ERNST VAN DYK: That's a really tough question, because I've never ran a marathon so I wouldn't be able to say. I think there's different challenges to both of us. I mean, in a wheelchair, if you're climbing up a hill, you could go backwards. If you're a runner standing still you'll stay where you are, so you have to overcome that. But we have the advantage of the downhills of resting a little bit and recovering, so I think it's pretty much even. I mean, I train 160 miles a week, quite a bit more than a runner would train. Training-wise, I'm doing about 16 to 18 hours a week. So I think physically, it's just as challenging as them for us. Average heart rate in the race is always above 180 beats for an hour and a half, so I think if you want to do a physical analysis, you will see it's pretty much challenging.

Q. Edith what do you think?

EDITH HUNKELER: The same. I've never done a marathon before, so I can't say what it really is. But I know it's hard. I train very hard, too, like a runner, and so I mean, the distance is the same and I think that's the most important thing.

Q. How much do you train?

EDITH HUNKELER: I train six-days a week, twice, two to four hours.

Q. Six days?


BOB LAUFER: I think a good test would be if you take one of the hills in Central Park and then go try with a bicycle and try running up it, I think it's harder to get up the hill with a bicycle. As Ernst said, you can't stop in the middle because you will fall over or go backwards. And you hit some enormous speeds coming down the hills, you can slow a little going up the hill, not much, but you really have to keep ahead of them when they are coming down the hill. What do you think the highest miles per hour reached today was?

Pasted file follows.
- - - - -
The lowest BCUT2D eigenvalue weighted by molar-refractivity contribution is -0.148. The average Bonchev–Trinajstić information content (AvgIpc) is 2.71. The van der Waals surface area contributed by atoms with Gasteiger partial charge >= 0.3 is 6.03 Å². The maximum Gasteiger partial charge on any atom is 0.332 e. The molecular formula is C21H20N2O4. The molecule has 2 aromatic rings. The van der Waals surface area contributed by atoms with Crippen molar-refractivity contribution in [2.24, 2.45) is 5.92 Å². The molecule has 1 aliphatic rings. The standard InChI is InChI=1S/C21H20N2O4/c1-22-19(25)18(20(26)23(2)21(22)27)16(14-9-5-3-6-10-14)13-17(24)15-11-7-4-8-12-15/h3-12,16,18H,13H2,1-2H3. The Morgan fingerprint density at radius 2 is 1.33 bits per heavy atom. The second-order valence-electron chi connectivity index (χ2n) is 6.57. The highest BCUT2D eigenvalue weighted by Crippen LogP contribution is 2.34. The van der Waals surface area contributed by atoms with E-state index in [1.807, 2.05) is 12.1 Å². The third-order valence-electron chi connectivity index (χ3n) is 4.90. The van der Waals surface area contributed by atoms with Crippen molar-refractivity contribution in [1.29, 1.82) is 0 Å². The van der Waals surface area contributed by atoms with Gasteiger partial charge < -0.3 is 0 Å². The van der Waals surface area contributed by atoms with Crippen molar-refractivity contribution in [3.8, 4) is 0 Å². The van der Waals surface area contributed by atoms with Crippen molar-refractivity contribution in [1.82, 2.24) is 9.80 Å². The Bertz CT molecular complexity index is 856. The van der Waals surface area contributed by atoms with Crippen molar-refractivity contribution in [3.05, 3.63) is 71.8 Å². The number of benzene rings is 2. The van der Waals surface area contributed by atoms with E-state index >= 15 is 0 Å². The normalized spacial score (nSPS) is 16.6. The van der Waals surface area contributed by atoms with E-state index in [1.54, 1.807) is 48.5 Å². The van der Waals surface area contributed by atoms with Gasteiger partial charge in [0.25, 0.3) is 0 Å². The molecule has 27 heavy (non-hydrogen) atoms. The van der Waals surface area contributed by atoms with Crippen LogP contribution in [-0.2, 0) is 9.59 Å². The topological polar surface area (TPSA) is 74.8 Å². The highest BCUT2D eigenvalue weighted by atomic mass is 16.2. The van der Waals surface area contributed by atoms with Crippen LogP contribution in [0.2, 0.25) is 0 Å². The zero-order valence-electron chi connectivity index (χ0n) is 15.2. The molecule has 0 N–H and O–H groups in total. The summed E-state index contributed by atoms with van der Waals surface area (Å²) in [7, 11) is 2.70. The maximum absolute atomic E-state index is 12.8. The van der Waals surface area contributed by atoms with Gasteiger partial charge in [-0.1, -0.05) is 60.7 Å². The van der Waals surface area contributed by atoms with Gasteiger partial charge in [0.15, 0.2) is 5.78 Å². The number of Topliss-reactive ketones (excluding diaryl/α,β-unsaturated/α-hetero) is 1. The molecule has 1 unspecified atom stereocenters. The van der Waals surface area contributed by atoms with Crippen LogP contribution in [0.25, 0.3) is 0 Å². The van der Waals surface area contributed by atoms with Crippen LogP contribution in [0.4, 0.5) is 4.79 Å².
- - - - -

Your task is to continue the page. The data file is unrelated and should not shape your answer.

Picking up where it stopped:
ERNST VAN DYK: I think it was around 40 miles an hour.

BOB LAUFER: And they are very good in handling the turns in New York which, as Ernst said is really the keynote to this course. Many courses you can get a rhythm going, builds up some steam, speed. Here, there are too many turns to be doing that all the time. You've got to be aware of several 90-degree turns and they handle them very well. We have less crashes than NASCAR.

Q. You've been so close here before, too?

ERNST VAN DYK: It feels great. I've done five marathons and I've won all five, one which was this past Sunday in Japan where I set the best time in the world for a marathon. Coming in here I didn't have a lot of confidence because I was tired from that performance. As the race developed today, my confidence started growing and finally winning this race, I'm the most unlikely guy in the top field to win this race. I'm a big guy, not a good climber and for me to pull this off with this tremendous field Bob assembled is an amazing feeling.

Q. When did you fly back?

ERNST VAN DYK: I went back to South Africa first and picked up my wife and we got here Wednesday.

Q. When was the race?

ERNST VAN DYK: Sunday, a week ago.

Q. Where in Japan?

ERNST VAN DYK: It's a city called Noita.

BOB LAUFER: Wheelchair racing, like marathon in general, is popular in Japan. They have a marathon, mainly if not solely runners, and a marathon a different time of year, which is solely for wheelchairs.

ERNST VAN DYK: They have a full and a half-marathon there and the field there was over 300, so it's very competitive.

Q. You said you're unlikely among the contenders to win.

ERNST VAN DYK: Yeah, I think if you compare the guy that was second and third today, I'm about double what they weigh. So if you think about cycling and climbers and good descenders, I'm a good descender; I'm not a good climber. So for me to pull this out of the bag and win the race was a big surprise to me as I'm sure is was to my competitors, but it's one that I would really, really like to add to my resume.

Q. How big are you, how tall?

ERNST VAN DYK: I'm six-two, 180 pounds.

Q. You're big among wheelchair?


BOB LAUFER: Thank you.

End of FastScripts...